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A Buyer's Guide to Content Delivery Networks (CDNs)
Where have all the CDNs gone? None of the most prominent CDNs want to be thought of as CDNs anymore. What does that mean for buyers or for the industry?
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Think of any two CDNs you know about. Now type "CDN" into Google. Notice something?

Or more to the point, is there anything you don't notice?

Almost as soon as CDN services become widely understood and the market adoption morphed from niche service to commodity, the companies with the largest market shares (I'm guessing at least one of the two you thought of above) have stopped identifying themselves with the sector they dominate.

When I penned this at the end of November 2012, CDNetworks, Akamai Technologies, Limelight Networks, and Level 3 Communications, which I perceive to be the most established CDNs, do not even feature on the first page of Google's results (aside from a reference to Akamai in a sponsored result for Rackspace). Level 3 leads the pack with an appearance halfway down on the second page.

The others do not appear within the first 15 pages of the Google search results.

Neither Akamai nor Limelight, nor most of the companies typically considered market-leading CDNs, seem to want to be thought of as CDNs. Indeed, currently it would seem to be cloud vendors that associate with Google's results for "CDN" early on and in the ad words, etc.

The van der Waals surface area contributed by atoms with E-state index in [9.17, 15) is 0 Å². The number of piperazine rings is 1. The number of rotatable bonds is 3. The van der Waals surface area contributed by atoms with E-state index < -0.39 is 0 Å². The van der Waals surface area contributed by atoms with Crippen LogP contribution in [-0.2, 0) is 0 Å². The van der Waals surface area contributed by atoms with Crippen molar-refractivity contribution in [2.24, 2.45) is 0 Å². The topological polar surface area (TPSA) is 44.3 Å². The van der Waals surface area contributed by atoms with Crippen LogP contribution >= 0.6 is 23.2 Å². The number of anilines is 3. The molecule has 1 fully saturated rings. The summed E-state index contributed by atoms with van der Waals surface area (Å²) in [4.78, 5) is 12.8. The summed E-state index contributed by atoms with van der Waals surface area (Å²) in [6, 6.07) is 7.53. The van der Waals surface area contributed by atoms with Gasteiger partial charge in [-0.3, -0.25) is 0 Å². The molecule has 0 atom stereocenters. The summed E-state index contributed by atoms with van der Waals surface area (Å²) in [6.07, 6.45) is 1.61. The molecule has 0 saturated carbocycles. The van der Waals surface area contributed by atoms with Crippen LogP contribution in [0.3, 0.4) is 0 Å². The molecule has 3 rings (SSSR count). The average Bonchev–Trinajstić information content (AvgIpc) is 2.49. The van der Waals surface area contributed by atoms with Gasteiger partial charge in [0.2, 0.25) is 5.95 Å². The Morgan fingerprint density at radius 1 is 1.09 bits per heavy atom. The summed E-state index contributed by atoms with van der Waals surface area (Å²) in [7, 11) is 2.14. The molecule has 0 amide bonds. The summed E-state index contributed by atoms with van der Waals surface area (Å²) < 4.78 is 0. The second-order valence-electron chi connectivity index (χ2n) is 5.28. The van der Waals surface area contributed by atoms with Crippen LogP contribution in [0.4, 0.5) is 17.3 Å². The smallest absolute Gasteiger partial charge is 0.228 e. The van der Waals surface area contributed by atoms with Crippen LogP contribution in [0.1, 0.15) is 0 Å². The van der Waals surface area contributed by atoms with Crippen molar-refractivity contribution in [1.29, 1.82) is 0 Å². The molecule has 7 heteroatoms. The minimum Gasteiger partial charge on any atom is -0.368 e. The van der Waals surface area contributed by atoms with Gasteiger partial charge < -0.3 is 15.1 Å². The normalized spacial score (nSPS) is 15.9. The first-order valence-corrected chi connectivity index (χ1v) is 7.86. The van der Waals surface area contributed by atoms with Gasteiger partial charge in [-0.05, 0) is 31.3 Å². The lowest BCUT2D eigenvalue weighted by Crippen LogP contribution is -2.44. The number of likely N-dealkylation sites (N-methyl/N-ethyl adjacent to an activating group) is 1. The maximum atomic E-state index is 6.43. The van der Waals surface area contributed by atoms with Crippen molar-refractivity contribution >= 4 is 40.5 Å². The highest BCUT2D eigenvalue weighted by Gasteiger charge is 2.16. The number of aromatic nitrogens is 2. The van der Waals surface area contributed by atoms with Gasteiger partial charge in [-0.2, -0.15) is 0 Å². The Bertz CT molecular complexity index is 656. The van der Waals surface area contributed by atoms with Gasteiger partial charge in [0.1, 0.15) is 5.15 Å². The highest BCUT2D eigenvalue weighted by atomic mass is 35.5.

Six Tips for CDN Shoppers

  • Do a traceroute/tracert from a client to the server that the stream is coming from and understand the number of hops in that trace. This is a fairly big subject, but understanding the traceroute/tracert command is essential to being able to see for yourself what your CDN is doing for you in terms of getting your content to viewers in the most efficient way.
  • Ask about end-to-end latency for live streaming (the time it takes for the video input to the CDN to be output at the end user's player). Low latency (0.5s to 3s for RTMP or 8s to 10s for HTTP) is desirable, but it needs to be done right so that proxies and caches are well-placed in the network to handle load. When coupled with an understanding of traceroute/ tracert, you can quickly understand the topology of the CDN.
  • Understand what live formats they support, since this will indicate a lot about their technology choices and platforms.
  • Understand what players they support and how the players are configured. Be sure that the CDN's approach is something that you or your web team are comfortable with.
  • Understand the API for the CDN's own workflow. If you want to integrate adverts, or prevent piracy, or manage subscriptions, this is absolutely crucial.
  • Check the websites of the CDN. If the video on its front page doesn't work on whatever platform you choose to use to check its site with, or if it doesn't work the first time without any additional downloads, then do not do business with the company. Remember that this would have been your customer's experience of the video on your website had you decided to go ahead with it. It's a brutal, competitive market out there. Be tough.

CDNs Moving Up the Stack

My 2010 article "The State of the Stack" painted a picture of CDNs increasingly moving into their customer and supplier territories as a way to defend their core business. I would say that this has become so endemic among the "old" CDNs that they are at a risk of losing their identity as CDNs in the marketplace -- and failing to protect that core business after all.